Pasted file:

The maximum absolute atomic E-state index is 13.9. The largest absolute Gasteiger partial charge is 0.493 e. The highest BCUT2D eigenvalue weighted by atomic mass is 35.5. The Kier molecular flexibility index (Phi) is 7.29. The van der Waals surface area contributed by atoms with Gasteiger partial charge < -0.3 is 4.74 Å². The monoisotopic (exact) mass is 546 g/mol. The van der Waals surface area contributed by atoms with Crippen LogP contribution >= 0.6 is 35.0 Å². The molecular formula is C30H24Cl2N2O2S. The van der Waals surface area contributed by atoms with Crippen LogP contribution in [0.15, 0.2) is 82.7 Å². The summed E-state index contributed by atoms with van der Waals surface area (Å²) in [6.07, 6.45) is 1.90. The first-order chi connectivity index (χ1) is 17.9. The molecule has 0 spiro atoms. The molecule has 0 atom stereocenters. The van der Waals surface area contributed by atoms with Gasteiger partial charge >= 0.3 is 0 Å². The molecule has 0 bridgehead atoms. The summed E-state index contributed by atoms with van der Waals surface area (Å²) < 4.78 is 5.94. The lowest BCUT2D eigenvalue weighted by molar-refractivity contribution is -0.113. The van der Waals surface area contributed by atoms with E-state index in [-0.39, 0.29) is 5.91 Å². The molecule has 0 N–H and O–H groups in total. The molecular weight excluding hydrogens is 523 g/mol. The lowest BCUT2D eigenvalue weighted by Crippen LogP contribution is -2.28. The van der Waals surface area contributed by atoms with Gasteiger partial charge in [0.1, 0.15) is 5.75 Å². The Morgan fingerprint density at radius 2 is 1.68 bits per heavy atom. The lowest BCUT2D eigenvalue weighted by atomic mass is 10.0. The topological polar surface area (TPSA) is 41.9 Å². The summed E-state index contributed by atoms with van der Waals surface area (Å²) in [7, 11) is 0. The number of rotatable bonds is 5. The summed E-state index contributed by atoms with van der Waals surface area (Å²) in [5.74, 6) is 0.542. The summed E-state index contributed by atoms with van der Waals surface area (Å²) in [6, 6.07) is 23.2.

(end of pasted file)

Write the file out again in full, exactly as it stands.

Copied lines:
The maximum absolute atomic E-state index is 13.9. The largest absolute Gasteiger partial charge is 0.493 e. The highest BCUT2D eigenvalue weighted by atomic mass is 35.5. The Kier molecular flexibility index (Phi) is 7.29. The van der Waals surface area contributed by atoms with Gasteiger partial charge < -0.3 is 4.74 Å². The monoisotopic (exact) mass is 546 g/mol. The van der Waals surface area contributed by atoms with Crippen LogP contribution >= 0.6 is 35.0 Å². The molecular formula is C30H24Cl2N2O2S. The van der Waals surface area contributed by atoms with Crippen LogP contribution in [0.15, 0.2) is 82.7 Å². The summed E-state index contributed by atoms with van der Waals surface area (Å²) in [6.07, 6.45) is 1.90. The first-order chi connectivity index (χ1) is 17.9. The molecule has 0 spiro atoms. The molecule has 0 atom stereocenters. The van der Waals surface area contributed by atoms with Gasteiger partial charge >= 0.3 is 0 Å². The molecule has 0 bridgehead atoms. The summed E-state index contributed by atoms with van der Waals surface area (Å²) < 4.78 is 5.94. The lowest BCUT2D eigenvalue weighted by molar-refractivity contribution is -0.113. The van der Waals surface area contributed by atoms with E-state index in [-0.39, 0.29) is 5.91 Å². The molecule has 0 N–H and O–H groups in total. The molecular weight excluding hydrogens is 523 g/mol. The lowest BCUT2D eigenvalue weighted by Crippen LogP contribution is -2.28. The van der Waals surface area contributed by atoms with Gasteiger partial charge in [0.1, 0.15) is 5.75 Å². The Morgan fingerprint density at radius 2 is 1.68 bits per heavy atom. The lowest BCUT2D eigenvalue weighted by atomic mass is 10.0. The topological polar surface area (TPSA) is 41.9 Å². The summed E-state index contributed by atoms with van der Waals surface area (Å²) in [7, 11) is 0. The number of rotatable bonds is 5. The summed E-state index contributed by atoms with van der Waals surface area (Å²) in [5.74, 6) is 0.542. The summed E-state index contributed by atoms with van der Waals surface area (Å²) in [6, 6.07) is 23.2.